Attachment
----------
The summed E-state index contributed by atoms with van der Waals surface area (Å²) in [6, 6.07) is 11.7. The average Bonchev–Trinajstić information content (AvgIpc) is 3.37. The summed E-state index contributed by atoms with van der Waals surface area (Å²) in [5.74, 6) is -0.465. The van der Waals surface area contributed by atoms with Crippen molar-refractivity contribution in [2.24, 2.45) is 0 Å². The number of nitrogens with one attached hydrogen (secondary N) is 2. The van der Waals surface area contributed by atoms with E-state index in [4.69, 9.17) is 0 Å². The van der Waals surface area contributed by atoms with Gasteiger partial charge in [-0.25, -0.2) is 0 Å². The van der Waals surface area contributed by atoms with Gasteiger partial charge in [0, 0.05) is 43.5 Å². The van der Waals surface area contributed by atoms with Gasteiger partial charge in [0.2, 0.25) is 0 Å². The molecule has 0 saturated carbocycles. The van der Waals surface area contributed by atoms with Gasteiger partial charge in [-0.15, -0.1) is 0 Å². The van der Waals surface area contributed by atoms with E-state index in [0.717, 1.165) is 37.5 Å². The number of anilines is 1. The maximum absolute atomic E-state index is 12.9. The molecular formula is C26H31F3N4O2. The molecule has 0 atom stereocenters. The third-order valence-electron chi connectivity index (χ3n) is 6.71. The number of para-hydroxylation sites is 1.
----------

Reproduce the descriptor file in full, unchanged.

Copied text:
The summed E-state index contributed by atoms with van der Waals surface area (Å²) in [6, 6.07) is 11.7. The average Bonchev–Trinajstić information content (AvgIpc) is 3.37. The summed E-state index contributed by atoms with van der Waals surface area (Å²) in [5.74, 6) is -0.465. The van der Waals surface area contributed by atoms with Crippen molar-refractivity contribution in [2.24, 2.45) is 0 Å². The number of nitrogens with one attached hydrogen (secondary N) is 2. The van der Waals surface area contributed by atoms with E-state index in [4.69, 9.17) is 0 Å². The van der Waals surface area contributed by atoms with Gasteiger partial charge in [-0.25, -0.2) is 0 Å². The van der Waals surface area contributed by atoms with Gasteiger partial charge in [0, 0.05) is 43.5 Å². The van der Waals surface area contributed by atoms with Gasteiger partial charge in [0.2, 0.25) is 0 Å². The molecule has 0 saturated carbocycles. The van der Waals surface area contributed by atoms with Gasteiger partial charge in [-0.15, -0.1) is 0 Å². The van der Waals surface area contributed by atoms with E-state index in [0.717, 1.165) is 37.5 Å². The number of anilines is 1. The maximum absolute atomic E-state index is 12.9. The molecular formula is C26H31F3N4O2. The molecule has 0 atom stereocenters. The third-order valence-electron chi connectivity index (χ3n) is 6.71. The number of para-hydroxylation sites is 1.